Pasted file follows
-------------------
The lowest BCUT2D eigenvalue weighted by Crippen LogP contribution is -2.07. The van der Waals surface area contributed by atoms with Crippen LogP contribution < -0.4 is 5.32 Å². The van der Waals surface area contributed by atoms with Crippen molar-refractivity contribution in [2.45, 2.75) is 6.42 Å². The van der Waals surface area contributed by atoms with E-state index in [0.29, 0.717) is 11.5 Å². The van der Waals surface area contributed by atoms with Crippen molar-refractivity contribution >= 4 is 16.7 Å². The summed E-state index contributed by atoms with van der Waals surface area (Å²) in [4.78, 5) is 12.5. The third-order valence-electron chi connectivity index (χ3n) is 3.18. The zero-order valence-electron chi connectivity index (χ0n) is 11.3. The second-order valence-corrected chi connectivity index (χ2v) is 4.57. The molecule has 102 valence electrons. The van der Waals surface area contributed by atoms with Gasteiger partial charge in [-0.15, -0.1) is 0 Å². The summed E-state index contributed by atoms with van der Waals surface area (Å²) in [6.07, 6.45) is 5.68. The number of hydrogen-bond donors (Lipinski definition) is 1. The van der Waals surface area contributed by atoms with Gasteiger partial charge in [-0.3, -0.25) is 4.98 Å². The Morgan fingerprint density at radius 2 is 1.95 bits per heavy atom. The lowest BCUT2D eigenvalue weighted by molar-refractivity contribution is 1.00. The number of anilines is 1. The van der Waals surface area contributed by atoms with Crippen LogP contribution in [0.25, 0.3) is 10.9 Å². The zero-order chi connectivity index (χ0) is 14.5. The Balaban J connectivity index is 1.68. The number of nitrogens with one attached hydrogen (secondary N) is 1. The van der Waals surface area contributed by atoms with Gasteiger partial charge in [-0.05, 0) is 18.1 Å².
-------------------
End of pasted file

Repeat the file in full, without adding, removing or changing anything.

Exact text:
The lowest BCUT2D eigenvalue weighted by Crippen LogP contribution is -2.07. The van der Waals surface area contributed by atoms with Crippen LogP contribution < -0.4 is 5.32 Å². The van der Waals surface area contributed by atoms with Crippen molar-refractivity contribution in [2.45, 2.75) is 6.42 Å². The van der Waals surface area contributed by atoms with E-state index in [0.29, 0.717) is 11.5 Å². The van der Waals surface area contributed by atoms with Crippen molar-refractivity contribution >= 4 is 16.7 Å². The summed E-state index contributed by atoms with van der Waals surface area (Å²) in [4.78, 5) is 12.5. The third-order valence-electron chi connectivity index (χ3n) is 3.18. The zero-order valence-electron chi connectivity index (χ0n) is 11.3. The second-order valence-corrected chi connectivity index (χ2v) is 4.57. The molecule has 102 valence electrons. The van der Waals surface area contributed by atoms with Gasteiger partial charge in [-0.15, -0.1) is 0 Å². The summed E-state index contributed by atoms with van der Waals surface area (Å²) in [6.07, 6.45) is 5.68. The number of hydrogen-bond donors (Lipinski definition) is 1. The van der Waals surface area contributed by atoms with Gasteiger partial charge in [-0.3, -0.25) is 4.98 Å². The Morgan fingerprint density at radius 2 is 1.95 bits per heavy atom. The lowest BCUT2D eigenvalue weighted by molar-refractivity contribution is 1.00. The number of anilines is 1. The van der Waals surface area contributed by atoms with Crippen LogP contribution in [0.25, 0.3) is 10.9 Å². The zero-order chi connectivity index (χ0) is 14.5. The Balaban J connectivity index is 1.68. The number of nitrogens with one attached hydrogen (secondary N) is 1. The van der Waals surface area contributed by atoms with Gasteiger partial charge in [-0.05, 0) is 18.1 Å².